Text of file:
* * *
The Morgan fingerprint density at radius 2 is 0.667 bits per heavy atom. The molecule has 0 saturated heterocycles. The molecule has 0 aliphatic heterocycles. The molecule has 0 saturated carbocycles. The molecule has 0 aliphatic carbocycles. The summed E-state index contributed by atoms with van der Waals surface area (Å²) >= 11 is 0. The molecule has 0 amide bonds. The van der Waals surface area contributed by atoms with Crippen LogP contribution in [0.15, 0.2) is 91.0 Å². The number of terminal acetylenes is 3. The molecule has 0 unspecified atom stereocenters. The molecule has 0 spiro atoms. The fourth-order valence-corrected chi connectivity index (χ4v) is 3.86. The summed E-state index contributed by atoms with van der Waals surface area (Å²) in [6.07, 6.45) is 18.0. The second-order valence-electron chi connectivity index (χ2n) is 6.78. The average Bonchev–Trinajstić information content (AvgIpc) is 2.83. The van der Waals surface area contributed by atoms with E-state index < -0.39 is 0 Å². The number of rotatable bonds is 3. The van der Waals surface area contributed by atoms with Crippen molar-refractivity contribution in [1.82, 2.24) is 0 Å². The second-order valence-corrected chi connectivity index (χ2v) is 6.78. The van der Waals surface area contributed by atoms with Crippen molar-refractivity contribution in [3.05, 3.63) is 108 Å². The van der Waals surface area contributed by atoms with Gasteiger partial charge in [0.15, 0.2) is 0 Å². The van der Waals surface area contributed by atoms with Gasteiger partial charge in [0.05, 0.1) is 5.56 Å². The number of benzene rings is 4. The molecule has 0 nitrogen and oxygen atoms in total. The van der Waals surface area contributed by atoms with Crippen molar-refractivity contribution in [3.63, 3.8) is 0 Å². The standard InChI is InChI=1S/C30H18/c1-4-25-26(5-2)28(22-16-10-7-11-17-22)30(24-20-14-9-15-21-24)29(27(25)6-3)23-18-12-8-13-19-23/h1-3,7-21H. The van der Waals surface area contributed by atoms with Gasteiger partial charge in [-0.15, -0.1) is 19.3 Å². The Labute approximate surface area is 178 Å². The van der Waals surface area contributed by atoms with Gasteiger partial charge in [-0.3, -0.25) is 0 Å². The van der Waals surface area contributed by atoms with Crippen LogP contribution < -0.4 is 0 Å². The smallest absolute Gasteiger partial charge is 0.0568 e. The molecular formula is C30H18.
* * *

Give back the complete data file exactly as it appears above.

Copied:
The Morgan fingerprint density at radius 2 is 0.667 bits per heavy atom. The molecule has 0 saturated heterocycles. The molecule has 0 aliphatic heterocycles. The molecule has 0 saturated carbocycles. The molecule has 0 aliphatic carbocycles. The summed E-state index contributed by atoms with van der Waals surface area (Å²) >= 11 is 0. The molecule has 0 amide bonds. The van der Waals surface area contributed by atoms with Crippen LogP contribution in [0.15, 0.2) is 91.0 Å². The number of terminal acetylenes is 3. The molecule has 0 unspecified atom stereocenters. The molecule has 0 spiro atoms. The fourth-order valence-corrected chi connectivity index (χ4v) is 3.86. The summed E-state index contributed by atoms with van der Waals surface area (Å²) in [6.07, 6.45) is 18.0. The second-order valence-electron chi connectivity index (χ2n) is 6.78. The average Bonchev–Trinajstić information content (AvgIpc) is 2.83. The van der Waals surface area contributed by atoms with E-state index < -0.39 is 0 Å². The number of rotatable bonds is 3. The van der Waals surface area contributed by atoms with Crippen molar-refractivity contribution in [1.82, 2.24) is 0 Å². The second-order valence-corrected chi connectivity index (χ2v) is 6.78. The van der Waals surface area contributed by atoms with Crippen molar-refractivity contribution in [3.05, 3.63) is 108 Å². The van der Waals surface area contributed by atoms with Gasteiger partial charge in [0.15, 0.2) is 0 Å². The van der Waals surface area contributed by atoms with Gasteiger partial charge in [0.05, 0.1) is 5.56 Å². The number of benzene rings is 4. The molecule has 0 nitrogen and oxygen atoms in total. The van der Waals surface area contributed by atoms with Crippen molar-refractivity contribution in [3.63, 3.8) is 0 Å². The standard InChI is InChI=1S/C30H18/c1-4-25-26(5-2)28(22-16-10-7-11-17-22)30(24-20-14-9-15-21-24)29(27(25)6-3)23-18-12-8-13-19-23/h1-3,7-21H. The van der Waals surface area contributed by atoms with Gasteiger partial charge in [-0.15, -0.1) is 19.3 Å². The Labute approximate surface area is 178 Å². The van der Waals surface area contributed by atoms with Gasteiger partial charge in [-0.3, -0.25) is 0 Å². The van der Waals surface area contributed by atoms with Crippen LogP contribution < -0.4 is 0 Å². The smallest absolute Gasteiger partial charge is 0.0568 e. The molecular formula is C30H18.